Love

I had a conversation with my mother today. Nothing important. We chatted, we laughed we shared news about the family. And then she told me she had a nightmare last night. She’s spending the nights at my sister’s to feed the dog while they’re out of town and she doesn’t like spending the night in that big house. In her nightmare she was frightened, and then my father appeared in her dream. He said to her, somewhat annoyed with her, “Why didn’t you tell me you were scared?” And as she’s laughing at herself while telling me her dream, she said, “I was so happy to see him again.”

She didn’t mean in her dream. My father died twenty plus years ago. And his visit in her dream made her happy. Truly happy. It was in her voice. Oh, neither of us read anything into the dream or take it as a sign. It was just a lovely visit so she could see him again. I had a dream about him, my uncle and my grandmother, all deceased, last summer and I woke up with the same feeling. Not that it was sign, but it was just lovely to see them again.

I think that’s why romance (the literary genre, not the dinners, flowers, and candlelight) is so enduring. Love is the most powerful emotion. Love is the chemical that drives us. Love is the thing we search for and once we’ve found it, man, we depend on it to anchor us and buoy us and gladden us and strengthen us. At least it does for me.

And when that person who inspires us is gone, it doesn’t mean the love is. The love stays. That’s how strong it is. And I take comfort in that.

–Gabi

Books I’m reading now:

Whoops. Can’t tell you. I’m judging the RITA contest.

 

 

 

Hi ho, hi ho…

Yup. It’s that time. Time to return to work after a lovely long break. That’s the advantage to being a teacher–you get lovely long breaks. That’s not to say I didn’t bring a large box of grading home to do or that I didn’t have a bunch of lesson plans to type out, because I did. I even got all that work done. What I didn’t accomplish was what I wanted to do. I could blame family coming coming to visit–they did. I could could blame the holidays that require preparation and planning–they did. But really I have no one to blame but myself. Honestly, it felt too good to just take time to myself. But more on that in a moment.

I think it’s undervalued, that taking time for one’s self. Somehow you have to replenish you strength, your spirit, your sleep bank.  I can’t speak for other writers, but I always feel that I’m not doing enough. I always have that something hanging over my head, bugging me, making me feel inadequate. That I have something to do that I’m not doing. If only I were smarter, better, faster, needed less sleep.

The stupid thing is (going back to that whole replenishing the well) that when I do work and push myself, I feel better and have more energy and more creativity. So basically what I’m confessing to is laziness. Sigh.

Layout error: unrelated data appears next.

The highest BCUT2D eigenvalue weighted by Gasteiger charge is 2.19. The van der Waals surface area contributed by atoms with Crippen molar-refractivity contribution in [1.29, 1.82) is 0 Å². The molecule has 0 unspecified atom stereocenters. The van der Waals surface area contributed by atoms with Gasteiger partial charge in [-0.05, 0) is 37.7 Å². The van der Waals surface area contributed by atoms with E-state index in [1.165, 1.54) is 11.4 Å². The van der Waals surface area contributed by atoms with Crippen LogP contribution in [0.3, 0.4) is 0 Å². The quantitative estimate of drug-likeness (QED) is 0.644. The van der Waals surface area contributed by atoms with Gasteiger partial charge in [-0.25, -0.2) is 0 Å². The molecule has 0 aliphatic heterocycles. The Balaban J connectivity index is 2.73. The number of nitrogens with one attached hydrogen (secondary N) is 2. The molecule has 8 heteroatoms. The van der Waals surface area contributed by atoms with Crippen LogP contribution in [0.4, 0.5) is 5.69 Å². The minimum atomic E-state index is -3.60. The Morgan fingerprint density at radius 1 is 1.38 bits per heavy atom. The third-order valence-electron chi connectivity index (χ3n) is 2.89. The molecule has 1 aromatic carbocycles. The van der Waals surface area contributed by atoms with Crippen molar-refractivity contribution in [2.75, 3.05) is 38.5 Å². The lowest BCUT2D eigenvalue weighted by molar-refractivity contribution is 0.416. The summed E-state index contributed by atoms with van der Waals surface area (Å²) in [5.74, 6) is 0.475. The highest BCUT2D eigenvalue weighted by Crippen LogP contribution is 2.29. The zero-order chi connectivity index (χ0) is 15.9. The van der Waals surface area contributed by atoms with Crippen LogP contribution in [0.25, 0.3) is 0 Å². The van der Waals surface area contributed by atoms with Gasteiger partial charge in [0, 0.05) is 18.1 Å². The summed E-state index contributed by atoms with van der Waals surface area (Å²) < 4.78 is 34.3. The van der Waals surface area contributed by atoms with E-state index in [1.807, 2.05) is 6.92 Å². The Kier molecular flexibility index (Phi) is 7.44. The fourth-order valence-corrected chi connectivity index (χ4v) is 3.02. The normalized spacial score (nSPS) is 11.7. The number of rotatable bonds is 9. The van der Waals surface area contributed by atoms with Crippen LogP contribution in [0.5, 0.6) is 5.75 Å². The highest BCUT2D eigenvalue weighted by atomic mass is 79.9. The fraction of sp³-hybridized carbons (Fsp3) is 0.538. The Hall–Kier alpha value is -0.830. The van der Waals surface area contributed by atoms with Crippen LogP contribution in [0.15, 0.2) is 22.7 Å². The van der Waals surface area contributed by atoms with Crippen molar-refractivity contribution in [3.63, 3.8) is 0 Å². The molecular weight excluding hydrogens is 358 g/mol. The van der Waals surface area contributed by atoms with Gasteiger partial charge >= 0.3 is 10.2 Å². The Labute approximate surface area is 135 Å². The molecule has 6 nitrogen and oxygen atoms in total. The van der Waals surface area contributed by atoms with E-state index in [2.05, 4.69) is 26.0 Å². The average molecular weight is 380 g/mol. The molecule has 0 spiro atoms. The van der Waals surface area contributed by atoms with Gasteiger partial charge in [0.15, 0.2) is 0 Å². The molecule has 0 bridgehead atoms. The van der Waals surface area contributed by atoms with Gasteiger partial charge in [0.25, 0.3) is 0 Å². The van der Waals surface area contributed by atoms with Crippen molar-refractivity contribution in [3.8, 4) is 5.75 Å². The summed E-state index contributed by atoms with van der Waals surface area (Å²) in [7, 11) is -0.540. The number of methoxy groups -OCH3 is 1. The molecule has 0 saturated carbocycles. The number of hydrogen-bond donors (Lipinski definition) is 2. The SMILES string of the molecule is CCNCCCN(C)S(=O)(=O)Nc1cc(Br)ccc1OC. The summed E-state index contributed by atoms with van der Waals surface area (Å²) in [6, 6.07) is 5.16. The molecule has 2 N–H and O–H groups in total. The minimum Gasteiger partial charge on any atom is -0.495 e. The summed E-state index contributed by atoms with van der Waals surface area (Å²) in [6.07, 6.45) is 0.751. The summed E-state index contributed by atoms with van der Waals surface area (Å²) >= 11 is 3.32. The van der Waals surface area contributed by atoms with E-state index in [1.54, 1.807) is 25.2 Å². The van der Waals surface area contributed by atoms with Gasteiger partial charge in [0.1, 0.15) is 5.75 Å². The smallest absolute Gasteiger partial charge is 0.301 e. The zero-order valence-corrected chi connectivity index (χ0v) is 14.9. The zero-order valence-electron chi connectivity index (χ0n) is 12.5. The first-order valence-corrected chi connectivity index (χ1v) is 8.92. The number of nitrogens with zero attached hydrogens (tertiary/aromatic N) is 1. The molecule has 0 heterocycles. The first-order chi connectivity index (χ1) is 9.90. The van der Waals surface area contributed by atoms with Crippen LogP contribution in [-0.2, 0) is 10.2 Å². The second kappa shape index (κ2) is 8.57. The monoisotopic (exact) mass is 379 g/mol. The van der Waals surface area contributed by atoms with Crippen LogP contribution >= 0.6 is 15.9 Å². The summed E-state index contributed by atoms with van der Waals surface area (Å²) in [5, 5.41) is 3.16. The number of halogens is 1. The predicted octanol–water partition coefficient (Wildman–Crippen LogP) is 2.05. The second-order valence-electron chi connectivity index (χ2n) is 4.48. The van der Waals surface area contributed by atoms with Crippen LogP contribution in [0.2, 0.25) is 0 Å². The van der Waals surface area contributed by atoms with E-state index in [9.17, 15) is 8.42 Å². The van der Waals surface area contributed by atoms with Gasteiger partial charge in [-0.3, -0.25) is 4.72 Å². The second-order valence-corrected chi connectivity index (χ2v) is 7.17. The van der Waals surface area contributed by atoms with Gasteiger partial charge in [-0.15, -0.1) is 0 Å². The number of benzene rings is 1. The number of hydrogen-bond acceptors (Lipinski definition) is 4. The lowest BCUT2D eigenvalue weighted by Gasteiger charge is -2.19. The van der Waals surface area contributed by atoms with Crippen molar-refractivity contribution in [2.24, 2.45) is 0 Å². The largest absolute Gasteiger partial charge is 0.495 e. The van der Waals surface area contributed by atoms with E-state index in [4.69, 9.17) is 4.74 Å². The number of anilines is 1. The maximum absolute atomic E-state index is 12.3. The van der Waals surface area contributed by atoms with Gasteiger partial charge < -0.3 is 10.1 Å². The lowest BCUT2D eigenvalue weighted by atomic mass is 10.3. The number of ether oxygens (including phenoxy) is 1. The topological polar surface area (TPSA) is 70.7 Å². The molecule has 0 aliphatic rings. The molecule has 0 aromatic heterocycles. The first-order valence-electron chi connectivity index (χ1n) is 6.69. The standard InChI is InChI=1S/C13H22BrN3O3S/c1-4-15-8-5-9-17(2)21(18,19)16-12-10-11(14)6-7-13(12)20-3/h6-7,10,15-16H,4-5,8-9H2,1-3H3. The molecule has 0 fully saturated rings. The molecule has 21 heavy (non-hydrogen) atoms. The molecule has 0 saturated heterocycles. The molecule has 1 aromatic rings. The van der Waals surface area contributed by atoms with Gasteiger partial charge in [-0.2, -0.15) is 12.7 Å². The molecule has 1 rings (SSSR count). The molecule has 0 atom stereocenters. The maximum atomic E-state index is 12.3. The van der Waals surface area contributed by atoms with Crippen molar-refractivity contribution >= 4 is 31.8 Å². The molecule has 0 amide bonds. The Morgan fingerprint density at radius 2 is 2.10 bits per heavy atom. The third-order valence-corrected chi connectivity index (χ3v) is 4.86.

Anyone have any anti-laziness pills?

–Gabi

What I’m reading now:

Risky Business by Nora Roberts

 

The Perfect Book…

…doesn’t exist. I’m convinced of it. From any aspect, no book is perfect. It has grammatical errors (and I speak from experience here: My last novel went through numerous iterations from me, from my editor, from me again, from the copy editor, from me again, and then I went through the galley proofs and still found 143 errors. I try not to glance at my book’s content once it’s in print out of fear of catching more errors, but I had to give a reading at a book signing, and–cringe–I found an error while I was reading. It’s not a good idea.), pacing errors, printing errors, word choice errors, and if by some minuscule chance all those errors don’t exist, then, guaranteed, the final product doesn’t live up to the author’s vision (mine never have) and  there will be people who don’t like the book and others who absolutely adore the book. A perfect book is a mythological beast.

Which is why it is a fruitless goal to try to write a perfect book. Like life, a book will be messy. It will be messy while you write it, while you work out its kinks, while you “fix” it. And that’s okay. I believe a book should be messy. The entire process of writing is a an exercise of insanity which we try to justify by claiming creative license. That’s okay. Eventually we wrestle the beast into some coherent form (hopefully) and with even more luck (much, much more luck), we’ll find a few readers whom we entertain and, if we’re extremely lucky, whom we touch.

So my non- New-Year’s resolution, which just happens to fall on January 1, 2013, is to embrace the insanity and ride it; to enjoy the utter despair and the utter joy a writer feels during and after the process; to acknowledge the futility and do it anyway.

Happy New Year to you all.

–Gabi

Books I’m reading:

Mai Tai One On by Jill Marie Landis

The Lady Most Willing by Julia Quinn, Eloisa James, and Connie Brockway